Tomorrow, March 21st, we will celebrate World Down Syndrome Day therefore I felt compelled to write something about Down Syndrome.
What is World Down Syndrome Day
What is World Down Syndrome Day and why do we celebrate it? For me, WDSD is about educating the community about Down Syndrome, raising awareness and acceptance. Yes, I will also celebrate my daughter and her friends that sport an extra chromosome but what’s really important to me is to help people to understand that people with Down Syndrome are more alike than they are different.
Receiving our diagnosis
When we first received our DS diagnosis, it was devastating to say the least. I remember having many conversations with God, telling Him that He had picked the wrong mom for this child. Though I already loved her, I was certain that I was not equipped to raise a child with special needs. I was unable to see the good in this situation. I had been taught, like so many of us, in society, that having a child who is “different” is somehow bad. After all, that is why they test for it early in pregnancies, right, so that we can “decide” to abort when we get the devastating news. That’s why the doctor looked at me with his sad eyes and told me “I’m sorry” when he gave us her diagnosis.
Sorry, sorry!!!?? I’m the one sorry, sorry that he never had the chance to meet my daughter and see how wonderful she really is. I’m the one that is sorry, that he was never educated about all the things that our children with Down Syndrome are capable of. What did have to be sorry about anyway? Sorry, that his years of education didn’t teach him to have a heart, to see the good in people, not the diagnosis.
Nothing Down About it
Heres’ the thing, Down Syndrome is not a bad thing. What’s unfortunate is how others see people with Down Syndrome. They see a diagnosis. What they see is different. They see the things that they can’t do. How would you feel if someone looked at your typically developing child and said, Oh it’s, taking him a bit longer to learn to walk, he’s probably never going to live on his own. Oh, he has brown eyes, I’m sorry, he’s probably never going to go to college. Oh, her speech is a little delayed, she’s probably not going to be able to get a real job. Red hair, uh oh, we are going to go ahead and separate her from her peers because she is a little bit different.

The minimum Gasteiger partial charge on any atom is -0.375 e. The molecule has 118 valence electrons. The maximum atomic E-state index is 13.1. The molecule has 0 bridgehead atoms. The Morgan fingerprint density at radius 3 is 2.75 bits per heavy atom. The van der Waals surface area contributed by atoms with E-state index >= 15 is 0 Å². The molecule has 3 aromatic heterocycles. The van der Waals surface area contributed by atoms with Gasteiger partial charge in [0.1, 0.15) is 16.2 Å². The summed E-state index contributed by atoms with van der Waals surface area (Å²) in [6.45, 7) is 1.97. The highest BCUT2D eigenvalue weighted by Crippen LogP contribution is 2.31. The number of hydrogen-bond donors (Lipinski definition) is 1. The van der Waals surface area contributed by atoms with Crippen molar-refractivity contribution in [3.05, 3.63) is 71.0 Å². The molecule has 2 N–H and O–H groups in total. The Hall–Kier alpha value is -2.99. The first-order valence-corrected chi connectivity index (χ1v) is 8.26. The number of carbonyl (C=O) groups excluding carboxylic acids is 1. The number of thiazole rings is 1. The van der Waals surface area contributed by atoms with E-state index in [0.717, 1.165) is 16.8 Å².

That may sound absurd to some of you, but that’s what it feels like when people try to predict my daughter’s future based on an extra chromosome. I could not predict any of my children’s future at 5 years old. My two typically developing teenage boys are not anything like I thought they would be when they were 5. There is no way to predict any child’s future at such a young age. So, why limit them?
Fighting for inclusion
It’s beyond frustrating to me as a mom that I am already having to fight for my child’s education and for what I know is best for her. I’m not in denial about what she can not do but I choose to focus on what she CAN. And that is what I want the world to focus on. We are all different and we all learn at different speeds, different levels and in different ways. That doesn’t make one person better or worse than another.
Separating children with Down Syndrome from their “typically developing” peers only reinforces that they are “different.” How can I raise my daughter to believe that she is equal and deserving of the same things as everyone else, when the “system” continues to want to separate her. And don’t we all know that children learn best from their peers? So, essentially by separating her, you are limiting her education. And throwing her in with her peers for Physical education, music and art is NOT enough!
I can’t help but wonder what would happen if I never put Down Syndrome down for a diagnosis for her when entering school. If she was just a typical student who was falling behind. No label, no diagnosis- how would she be treated? Yes, I know she’s also non-verbal but that doesn’t mean she can’t communicate. She happens to be very smart and capable. What happens when you have someone come to a new school and speaks another language? Would you place them in a classroom with others who do not speak the language? No, You find a way to communicate and help meet their needs.
A mother’s wish
On this World Down Syndrome day, what I want more than anything, is for the world to see my daughter and others with Down Syndrome for who they are, not a diagnosis. What I want is for society, the school system, educators, and all people to stop trying to predict their future and to meet them where they are. Ultimately, we all just want to be loved and accepted for who we are. I want my daughter to always be proud of who she is because I sure am!